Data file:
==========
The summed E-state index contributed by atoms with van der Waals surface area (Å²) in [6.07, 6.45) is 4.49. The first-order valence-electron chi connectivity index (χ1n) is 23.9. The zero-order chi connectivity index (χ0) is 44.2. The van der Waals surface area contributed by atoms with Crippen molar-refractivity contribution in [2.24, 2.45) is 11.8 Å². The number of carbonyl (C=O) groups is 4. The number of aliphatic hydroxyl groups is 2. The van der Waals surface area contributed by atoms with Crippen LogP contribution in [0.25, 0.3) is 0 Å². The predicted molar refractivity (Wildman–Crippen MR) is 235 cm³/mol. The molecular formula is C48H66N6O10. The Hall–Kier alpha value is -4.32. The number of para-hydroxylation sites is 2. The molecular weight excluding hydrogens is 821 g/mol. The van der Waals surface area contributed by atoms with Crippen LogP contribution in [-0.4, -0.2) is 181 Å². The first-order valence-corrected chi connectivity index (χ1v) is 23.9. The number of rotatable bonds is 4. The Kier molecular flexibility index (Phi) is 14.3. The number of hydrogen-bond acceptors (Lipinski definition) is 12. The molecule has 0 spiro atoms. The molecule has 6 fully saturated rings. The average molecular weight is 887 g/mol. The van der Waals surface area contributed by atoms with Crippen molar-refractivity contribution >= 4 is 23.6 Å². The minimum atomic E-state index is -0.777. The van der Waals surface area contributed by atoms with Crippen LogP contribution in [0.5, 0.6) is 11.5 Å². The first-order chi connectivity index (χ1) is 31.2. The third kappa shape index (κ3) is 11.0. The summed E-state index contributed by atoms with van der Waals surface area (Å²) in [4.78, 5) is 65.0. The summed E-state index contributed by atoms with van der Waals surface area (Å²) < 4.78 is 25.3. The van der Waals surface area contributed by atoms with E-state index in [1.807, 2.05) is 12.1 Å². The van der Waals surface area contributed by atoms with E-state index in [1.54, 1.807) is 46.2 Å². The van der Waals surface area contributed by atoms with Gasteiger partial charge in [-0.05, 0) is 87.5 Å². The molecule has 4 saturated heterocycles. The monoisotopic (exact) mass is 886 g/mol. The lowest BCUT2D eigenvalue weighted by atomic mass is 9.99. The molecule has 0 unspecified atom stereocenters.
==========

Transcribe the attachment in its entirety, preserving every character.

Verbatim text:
The summed E-state index contributed by atoms with van der Waals surface area (Å²) in [6.07, 6.45) is 4.49. The first-order valence-electron chi connectivity index (χ1n) is 23.9. The zero-order chi connectivity index (χ0) is 44.2. The van der Waals surface area contributed by atoms with Crippen molar-refractivity contribution in [2.24, 2.45) is 11.8 Å². The number of carbonyl (C=O) groups is 4. The number of aliphatic hydroxyl groups is 2. The van der Waals surface area contributed by atoms with Crippen LogP contribution in [0.25, 0.3) is 0 Å². The predicted molar refractivity (Wildman–Crippen MR) is 235 cm³/mol. The molecular formula is C48H66N6O10. The Hall–Kier alpha value is -4.32. The number of para-hydroxylation sites is 2. The molecular weight excluding hydrogens is 821 g/mol. The van der Waals surface area contributed by atoms with Crippen LogP contribution in [-0.4, -0.2) is 181 Å². The first-order valence-corrected chi connectivity index (χ1v) is 23.9. The number of rotatable bonds is 4. The Kier molecular flexibility index (Phi) is 14.3. The number of hydrogen-bond acceptors (Lipinski definition) is 12. The molecule has 0 spiro atoms. The molecule has 6 fully saturated rings. The average molecular weight is 887 g/mol. The van der Waals surface area contributed by atoms with Crippen molar-refractivity contribution >= 4 is 23.6 Å². The minimum atomic E-state index is -0.777. The van der Waals surface area contributed by atoms with Crippen LogP contribution in [0.5, 0.6) is 11.5 Å². The first-order chi connectivity index (χ1) is 31.2. The third kappa shape index (κ3) is 11.0. The summed E-state index contributed by atoms with van der Waals surface area (Å²) in [4.78, 5) is 65.0. The summed E-state index contributed by atoms with van der Waals surface area (Å²) < 4.78 is 25.3. The van der Waals surface area contributed by atoms with E-state index in [1.807, 2.05) is 12.1 Å². The van der Waals surface area contributed by atoms with E-state index in [1.54, 1.807) is 46.2 Å². The van der Waals surface area contributed by atoms with Gasteiger partial charge in [-0.05, 0) is 87.5 Å². The molecule has 4 saturated heterocycles. The monoisotopic (exact) mass is 886 g/mol. The lowest BCUT2D eigenvalue weighted by atomic mass is 9.99. The molecule has 0 unspecified atom stereocenters.